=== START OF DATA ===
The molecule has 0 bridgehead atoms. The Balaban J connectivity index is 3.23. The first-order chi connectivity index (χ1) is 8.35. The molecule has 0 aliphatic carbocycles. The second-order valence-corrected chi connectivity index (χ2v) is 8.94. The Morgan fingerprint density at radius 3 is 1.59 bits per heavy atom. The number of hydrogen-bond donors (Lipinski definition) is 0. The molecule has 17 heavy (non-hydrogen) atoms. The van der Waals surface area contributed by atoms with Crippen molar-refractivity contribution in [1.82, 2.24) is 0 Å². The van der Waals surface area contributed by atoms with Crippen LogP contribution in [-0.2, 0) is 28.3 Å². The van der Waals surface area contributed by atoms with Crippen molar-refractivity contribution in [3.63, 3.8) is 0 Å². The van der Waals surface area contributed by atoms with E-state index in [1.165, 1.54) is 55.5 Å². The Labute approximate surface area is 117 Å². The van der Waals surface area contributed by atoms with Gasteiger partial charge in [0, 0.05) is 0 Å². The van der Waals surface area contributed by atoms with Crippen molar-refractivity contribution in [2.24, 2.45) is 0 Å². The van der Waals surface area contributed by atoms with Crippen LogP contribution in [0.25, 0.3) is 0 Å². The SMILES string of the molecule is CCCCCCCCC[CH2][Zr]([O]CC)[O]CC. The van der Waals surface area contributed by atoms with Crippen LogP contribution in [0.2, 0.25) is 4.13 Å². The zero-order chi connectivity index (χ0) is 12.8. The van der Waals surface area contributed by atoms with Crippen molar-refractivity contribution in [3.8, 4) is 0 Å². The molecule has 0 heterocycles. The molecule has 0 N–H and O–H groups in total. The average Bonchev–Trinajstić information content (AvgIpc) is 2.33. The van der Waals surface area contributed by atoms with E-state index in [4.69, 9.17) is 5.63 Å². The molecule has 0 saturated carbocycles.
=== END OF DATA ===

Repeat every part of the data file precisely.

The molecule has 0 bridgehead atoms. The Balaban J connectivity index is 3.23. The first-order chi connectivity index (χ1) is 8.35. The molecule has 0 aliphatic carbocycles. The second-order valence-corrected chi connectivity index (χ2v) is 8.94. The Morgan fingerprint density at radius 3 is 1.59 bits per heavy atom. The number of hydrogen-bond donors (Lipinski definition) is 0. The molecule has 17 heavy (non-hydrogen) atoms. The van der Waals surface area contributed by atoms with Crippen molar-refractivity contribution in [1.82, 2.24) is 0 Å². The van der Waals surface area contributed by atoms with Crippen LogP contribution in [-0.2, 0) is 28.3 Å². The van der Waals surface area contributed by atoms with Crippen molar-refractivity contribution in [3.63, 3.8) is 0 Å². The van der Waals surface area contributed by atoms with E-state index in [1.165, 1.54) is 55.5 Å². The Labute approximate surface area is 117 Å². The van der Waals surface area contributed by atoms with Gasteiger partial charge in [0, 0.05) is 0 Å². The van der Waals surface area contributed by atoms with Crippen molar-refractivity contribution in [2.24, 2.45) is 0 Å². The van der Waals surface area contributed by atoms with Crippen LogP contribution in [0.25, 0.3) is 0 Å². The SMILES string of the molecule is CCCCCCCCC[CH2][Zr]([O]CC)[O]CC. The van der Waals surface area contributed by atoms with Crippen LogP contribution in [0.2, 0.25) is 4.13 Å². The zero-order chi connectivity index (χ0) is 12.8. The van der Waals surface area contributed by atoms with Crippen molar-refractivity contribution in [3.8, 4) is 0 Å². The molecule has 0 heterocycles. The molecule has 0 N–H and O–H groups in total. The average Bonchev–Trinajstić information content (AvgIpc) is 2.33. The van der Waals surface area contributed by atoms with E-state index in [4.69, 9.17) is 5.63 Å². The molecule has 0 saturated carbocycles.